Viennese Kaiser Rolls

Disclaimer: This post contains a recipe highlighting a different country or culture. While I strive for authenticity, I sometimes need to make adjustments to recipes due to ingredient availability. 

Let’s hop on our virtual plane, it’s time for Eat the World and we’re heading to Austria.

I am not Austrian, but one branch of my family considers themselves “Germans from Austria” meaning they maintained their German heritage while living in Austria before coming to the US.  I do not know as much about that history as I do about my “German from Russia/Ukraine” history.

As I was researching, I found many recipes that sounded delicious, as recipes from this area of Europe often do.  Then I was lured by yet another bread recipe (I just love bread!)  I was intrigued when I found the recipe for Kaiser Rolls.  I had always thought of Kaiser Rolls as a German food and while they are popular in the bordering country of Germany (and many other bordering countries as well), these originated in Austria.  

Kaiser rolls originated in the mid-1700s. Legend states that they were named for the king (kaiser) at the the time for their resemblance to a crown.  Legend also states that the kaiser may have mandated the price and bakers that could produce these rolls, making them more exclusive.

Kaiser Rolls are instantly recognizable by the star pattern in the center.  Today, there are several ways to achieve this.  The easiest is to purchase a kaiser rolls stamp, which cuts a star pattern into the top of the roll (I believe most commercial kaiser rolls are made this way as it yields a fast, consistent shape).  There are also two hand folding methods I found in my research.  The first involved flattening the dough and creating loops over the baker’s thumb, but I found it hard to understand.  The third method creates the pattern by braiding the dough similar to a pretzel or challah.  Being no stranger to braiding bread, this was the easy winner in my book.

Spud originally thought that I’d made pretzels (a favorite of his at one time) but was equally pleased with the kaiser rolls.  These versatile rolls can be split to hold a burger or pulled pork, are great with soup, or, if you’re Dude and Spud, you just munch them plain! 

Check out all the wonderful Austrian dishes prepared by fellow Eat the World members and share with #eattheworld. Find out how to join Eat the World here and have fun exploring a country a month in the kitchen with us! 

Recipe Note:

Traditionally, these rolls call for barley malt as the sweetener.  I’ve never seen barley malt locally (I believe it’s more popular in Europe), but research showed that molasses, while not a perfect substitute,  is acceptable in this case.

Kaiser Rolls

Adapted from My Urban Treats


1 cup very warm water (110 degrees F)

1 tablespoon active dry yeast

1 ½ teaspoon molasses

½ cup milk, room temperature

2 tablespoons softened butter

1 teaspoon salt

3 ¼ - 3 ¾ cups all purpose flour

To top (optional)


Sesame seeds

Poppy seeds

Place the water in a stand mixer fitted with the paddle attachment.  Whisk in the yeast and molasses and set aside for 5 minutes or until foamy.  

Add the milk, butter, salt, and half the flour and mix until smooth.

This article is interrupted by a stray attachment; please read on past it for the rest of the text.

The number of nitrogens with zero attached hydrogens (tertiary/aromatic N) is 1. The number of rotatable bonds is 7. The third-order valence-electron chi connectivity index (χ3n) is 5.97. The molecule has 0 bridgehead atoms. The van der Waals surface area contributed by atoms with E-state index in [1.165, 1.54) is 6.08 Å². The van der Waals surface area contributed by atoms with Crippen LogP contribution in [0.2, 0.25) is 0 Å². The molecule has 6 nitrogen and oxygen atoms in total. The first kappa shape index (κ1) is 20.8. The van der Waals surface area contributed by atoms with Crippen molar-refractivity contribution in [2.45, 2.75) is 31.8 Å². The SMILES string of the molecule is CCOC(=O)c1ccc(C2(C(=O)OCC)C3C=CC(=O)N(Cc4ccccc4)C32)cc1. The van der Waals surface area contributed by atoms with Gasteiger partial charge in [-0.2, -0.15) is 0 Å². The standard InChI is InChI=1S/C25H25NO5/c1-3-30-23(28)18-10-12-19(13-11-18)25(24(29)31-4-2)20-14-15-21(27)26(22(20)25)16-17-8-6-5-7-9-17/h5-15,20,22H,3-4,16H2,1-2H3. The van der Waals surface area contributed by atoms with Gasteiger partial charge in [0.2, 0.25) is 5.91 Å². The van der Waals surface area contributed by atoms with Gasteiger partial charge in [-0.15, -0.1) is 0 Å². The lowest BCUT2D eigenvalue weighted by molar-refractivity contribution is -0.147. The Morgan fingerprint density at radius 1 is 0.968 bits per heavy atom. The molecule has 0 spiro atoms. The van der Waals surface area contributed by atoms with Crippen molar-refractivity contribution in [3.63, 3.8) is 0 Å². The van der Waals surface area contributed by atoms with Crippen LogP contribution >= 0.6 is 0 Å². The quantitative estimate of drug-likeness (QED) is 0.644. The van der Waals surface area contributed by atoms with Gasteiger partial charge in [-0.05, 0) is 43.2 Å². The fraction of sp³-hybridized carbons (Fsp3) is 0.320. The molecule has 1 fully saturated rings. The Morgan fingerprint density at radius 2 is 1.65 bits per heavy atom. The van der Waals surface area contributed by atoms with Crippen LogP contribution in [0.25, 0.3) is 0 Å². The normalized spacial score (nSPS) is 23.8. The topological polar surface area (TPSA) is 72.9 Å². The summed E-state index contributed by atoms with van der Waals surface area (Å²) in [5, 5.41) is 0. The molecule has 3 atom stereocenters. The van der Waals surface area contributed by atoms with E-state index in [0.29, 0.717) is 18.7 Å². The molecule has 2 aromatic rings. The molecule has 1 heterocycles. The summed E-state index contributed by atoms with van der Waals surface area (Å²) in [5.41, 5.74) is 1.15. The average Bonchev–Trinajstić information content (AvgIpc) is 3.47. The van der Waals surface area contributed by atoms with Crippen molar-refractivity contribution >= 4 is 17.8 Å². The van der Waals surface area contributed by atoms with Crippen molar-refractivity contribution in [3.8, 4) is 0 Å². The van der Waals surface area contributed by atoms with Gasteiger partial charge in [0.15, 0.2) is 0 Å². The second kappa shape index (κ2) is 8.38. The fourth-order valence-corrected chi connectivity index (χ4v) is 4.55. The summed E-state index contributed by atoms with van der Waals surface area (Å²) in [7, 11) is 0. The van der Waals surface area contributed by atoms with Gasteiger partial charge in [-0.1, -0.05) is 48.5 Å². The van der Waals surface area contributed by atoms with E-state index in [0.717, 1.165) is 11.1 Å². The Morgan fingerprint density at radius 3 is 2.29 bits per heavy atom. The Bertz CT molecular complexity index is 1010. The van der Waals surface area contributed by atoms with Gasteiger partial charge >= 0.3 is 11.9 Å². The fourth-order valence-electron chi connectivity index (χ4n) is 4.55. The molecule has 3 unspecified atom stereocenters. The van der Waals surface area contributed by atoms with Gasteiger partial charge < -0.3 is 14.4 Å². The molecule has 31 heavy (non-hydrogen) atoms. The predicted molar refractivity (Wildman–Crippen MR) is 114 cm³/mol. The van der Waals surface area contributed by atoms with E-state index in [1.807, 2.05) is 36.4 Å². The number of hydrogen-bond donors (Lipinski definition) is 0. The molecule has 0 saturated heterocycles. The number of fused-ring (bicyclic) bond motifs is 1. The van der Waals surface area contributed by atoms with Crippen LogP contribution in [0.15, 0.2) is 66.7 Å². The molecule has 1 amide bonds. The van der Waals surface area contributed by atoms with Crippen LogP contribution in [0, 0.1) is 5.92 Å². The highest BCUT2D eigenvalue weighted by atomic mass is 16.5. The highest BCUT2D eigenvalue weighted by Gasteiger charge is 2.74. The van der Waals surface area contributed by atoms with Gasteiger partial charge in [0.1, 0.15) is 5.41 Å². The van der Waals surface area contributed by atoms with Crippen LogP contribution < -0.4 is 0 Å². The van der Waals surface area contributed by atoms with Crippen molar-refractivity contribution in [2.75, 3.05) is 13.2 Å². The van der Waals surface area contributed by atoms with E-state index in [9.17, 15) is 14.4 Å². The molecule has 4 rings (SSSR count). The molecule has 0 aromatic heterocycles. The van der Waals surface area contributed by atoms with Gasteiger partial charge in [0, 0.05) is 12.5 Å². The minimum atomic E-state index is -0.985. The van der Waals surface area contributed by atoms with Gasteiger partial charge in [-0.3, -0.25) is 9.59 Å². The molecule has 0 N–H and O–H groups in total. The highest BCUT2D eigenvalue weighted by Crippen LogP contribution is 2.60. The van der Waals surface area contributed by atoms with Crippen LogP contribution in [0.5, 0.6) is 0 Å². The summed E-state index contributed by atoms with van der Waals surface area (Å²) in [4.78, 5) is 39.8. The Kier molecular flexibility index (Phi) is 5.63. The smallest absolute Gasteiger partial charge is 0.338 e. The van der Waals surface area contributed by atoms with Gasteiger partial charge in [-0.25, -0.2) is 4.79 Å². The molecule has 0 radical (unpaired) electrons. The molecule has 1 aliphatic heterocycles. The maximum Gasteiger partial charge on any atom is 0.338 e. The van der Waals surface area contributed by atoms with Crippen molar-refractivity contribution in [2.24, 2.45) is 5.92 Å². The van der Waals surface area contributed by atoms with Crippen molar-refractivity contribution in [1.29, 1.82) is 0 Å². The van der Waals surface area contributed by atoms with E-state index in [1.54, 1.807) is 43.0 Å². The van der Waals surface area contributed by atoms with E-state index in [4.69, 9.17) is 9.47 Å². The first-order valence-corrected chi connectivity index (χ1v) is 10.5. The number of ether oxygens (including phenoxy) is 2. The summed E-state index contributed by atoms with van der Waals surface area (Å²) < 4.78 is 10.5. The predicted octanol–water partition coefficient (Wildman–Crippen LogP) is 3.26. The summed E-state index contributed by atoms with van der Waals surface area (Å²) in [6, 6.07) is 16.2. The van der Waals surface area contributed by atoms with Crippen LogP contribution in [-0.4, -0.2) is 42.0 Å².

Switch to the dough hook, add the remaining flour and knead for 5 minutes.  The dough should be soft and silky, it can be tacky but not sticky.  Cover the bowl with a damp kitchen towel and allow the dough to rest for 15 minutes.

Remove the dough from the bowl and divide into 2.5 ounce balls.  Cover and rest for 15 minutes.

Roll each dough ball into a 12-inch log and fold into a crown shape - see photo above or video.  Place on a parchment or silicone mat lined baking sheet.  Cover with a damp towel and set aside to rise for 30 minutes.

Preheat the oven to 425 degrees F.

Once risen, brush each roll lightly with milk and sprinkle with poppy and sesame seeds.  Bake in the preheated oven 15-18 minutes or until browned.

Cool on wire racks completely before slicing.

Amy Eats the World in...

Cuba: Ropa Vieja (Slow Cooker Beef)
Ireland: Cheesy Potato Soup with Irish Ale
Thailand: Chicken Satay
Kenya: Crunchy N’Dizi (Peanut Crusted Bananas)
Sweden: Rodbetssallad med Getost (Grated Beet Salad with Goat Cheese)
New Zealand: Kiwi Burge
France: Fougasse (Provencal Flatbread)
Argentina: Chimichurri Sauce
Mexico (Halloween Special): Pan de Muerto (Day of the Dead Bread)
India: Spiced Golden Mil
Poland: Chrusciki (Angel Wing Cookies)
Ethiopia: Buticha (Hummus)
England: Wizarding World of Harry Potter Leaky Cauldron-Style Mini Cottage Pie 
Georgia: Lobiani (Bean-Stuffed Bread)
Mexico: Crispy Pork Carnitas
Cambodia: Loc Lac (Shredded Beef with Lime)
Israel: Chicken Albondigas (Chicken Meatballs)
Finland: Sima (Lemonade) 
Puerto Rico: Arroz con Tocino  (Rice with Bacon)
Egypt: Ghorayebah Cookies
Ukraine: Scuffles (Rohalyky) Cinnamon Crescent Rolls
Portugal: Bitoque (Steak & Eggs) 
Germany (Christmas Special): Lebkuchenherzen (German "Gingerbread" Cookies) 
Trinidad & Tobago: Trini Macaroni Pie 
Iraq: T'bit (Slow Cooked Chicken & Brown Rice) 
Fiji: Fijian Creamy Lentil Soup (Dhal) 
Senegal: Cafe Touba (Senegalese Spiced Coffee) 
Colombia: Cañón de Cerdo (Colombia-Style Pork Loin Roast) 
Soul Food (United States): Oven-Baked Ribs with Cola BBQ Sauce 
Bangladesh: Shemai (Sweet Vermicelli Pudding) 
The Netherlands: Dutch Farmer’s Cheese Soup (Boerenkaas Soep) 
Laos: Khao Piak Sen (Lao Chicken Noodle Soup) 
Jamaica: Chicken &  Pumpkin Soup 
Vietnam: Vietnamese Chicken Porridge (Chao Ga) 
Sudan: Red Lentil Soup (Sudanese Addas) 
Luxembourg: Bouchée à la Reine (Vol-au-Vent)
Uruguay: Pasta Caruso

Lesotho: Borotho Bread
Scotland: Tattie Scones
Native American Tribes of North America: Wild Rice, Squash, & Corn Soup
Guyana: Butterflaps
Réunion Island: Rougail Z'Andouille
Australia: Fairy Bread
Turkey: Simit Bread

Philipines: Pork Siomai


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